This method for nourishment can come from two sources (1) from within your website via sitemaps and secondary navigation or footer links and (2) from other websites deep linking to your individual pages.
Deep links implies that the page being linked to is not the home page, but you can also deep link to category pages or pages with cyclical content (content that changes) and search engines will look for all of the outbound links on that category page to then spider, index and rank subordinate pages.
So, depending on your business model, the type of visibility you are seeking (top level keywords, moderately competitive keywords or long-tail keywords) the strategy for internal linking and deep linking vary.
You can (a) link to sitemaps (b) link to individual pages (c) link to category pages (typically the index page in a sub folder) or (d) link individually to specific pages (using both internal and inbound links from other sites) to create buoyancy.
Depending on the competition for that keyword and the number of relevant / authoritative sites in the search engine index that (a) already have established positions or (b) are competing for those keywords determines the barrier to entry for each respective keyword combination.
Theming and siloing are only one principle method for setting the stage, but each layer of the site must be cultivated properly in order to maximize or rather steer the site through the process of evolution as it gains momentum, rankings and authority in search engines.
After critical mass is reached for each respective semantic threshold, the site can then branch out seeding relevance across multiple themes and gain market share and positioning as a result of its dynamism.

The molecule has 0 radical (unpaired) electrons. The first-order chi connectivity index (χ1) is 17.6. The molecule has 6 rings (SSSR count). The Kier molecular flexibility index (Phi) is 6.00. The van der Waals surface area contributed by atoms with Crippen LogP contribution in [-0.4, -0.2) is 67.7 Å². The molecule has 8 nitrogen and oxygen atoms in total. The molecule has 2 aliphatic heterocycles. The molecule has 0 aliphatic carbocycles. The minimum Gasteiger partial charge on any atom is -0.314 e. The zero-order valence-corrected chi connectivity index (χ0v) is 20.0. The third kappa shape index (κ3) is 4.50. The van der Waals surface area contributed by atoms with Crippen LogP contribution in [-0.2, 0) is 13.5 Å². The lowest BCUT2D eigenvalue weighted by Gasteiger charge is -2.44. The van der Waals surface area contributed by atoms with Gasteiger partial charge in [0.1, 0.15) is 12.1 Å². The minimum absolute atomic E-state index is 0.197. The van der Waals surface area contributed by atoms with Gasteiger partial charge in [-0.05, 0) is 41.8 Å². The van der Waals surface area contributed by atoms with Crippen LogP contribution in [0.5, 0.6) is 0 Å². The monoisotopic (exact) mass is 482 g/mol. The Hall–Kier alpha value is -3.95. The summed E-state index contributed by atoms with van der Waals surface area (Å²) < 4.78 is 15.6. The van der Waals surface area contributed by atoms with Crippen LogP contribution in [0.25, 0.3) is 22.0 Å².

This is a rudimentary overview of the search engine optimization process SEO Design Solutions utilizes daily to produce rankings for keywords ranging from a few thousand competing pages to keywords with hundreds of millions of competing pages.
This type of referential integrity works regardless of industry, niche or topic and produce results by providing search engines with an array of topical information in a structured format that they can assess, integrate and score due to the signals provided by the synergy of the on page and off page metrics.
The by product of topical theming and siloing is relevance and domain authority. With this as a foundation, it allows a website to rank higher with less inbound links and segment each page specifically for specific keywords (much like PPC but organically) vs. just randomly returning a page as a quasi-relevant result.
The Takeaway SEO Tip for Implementing Silos
- Use Primary Keywords in URL Naming Conventions
- Keep Top Level Keywords and Their Respective Landing Pages Close to the Root Folder, not Buried Deep in the Site.
- Mirror the Keywords in Title, URL and Internal Links to Preferred Landing Pages.
- Silos should Link Up to Top Level Landing / Category/ Theme Pages.
- Use Sitemaps for Each Silo and Consolidate them With a Master Sitemap (where all sitemaps are linked to).
- Match Internal Links with External Inbound Links for the “Exact Match” Keywords Targeted for Each Silo / Page i.e. Link the Keyword “designer shoes” to the designer-shoes page then Mirror Them from Off Page Links.
- Include All themes in Primary Navigation and Cross-Link Category / Main Theme Pages (with the Keywords you Want those Category Pages to Rank for).
Then monitor which keywords are rising to the top of rankings first, augment them and nurture other topical areas by feeding the main themed page i.e. “shoes” in this example with inbound links from related or authoritative webssites.
As a result, all of the siloed pages will capture mid-tail and long-tail keywords and your main themed page “at the summit”, can topple the most competitive keywords over time…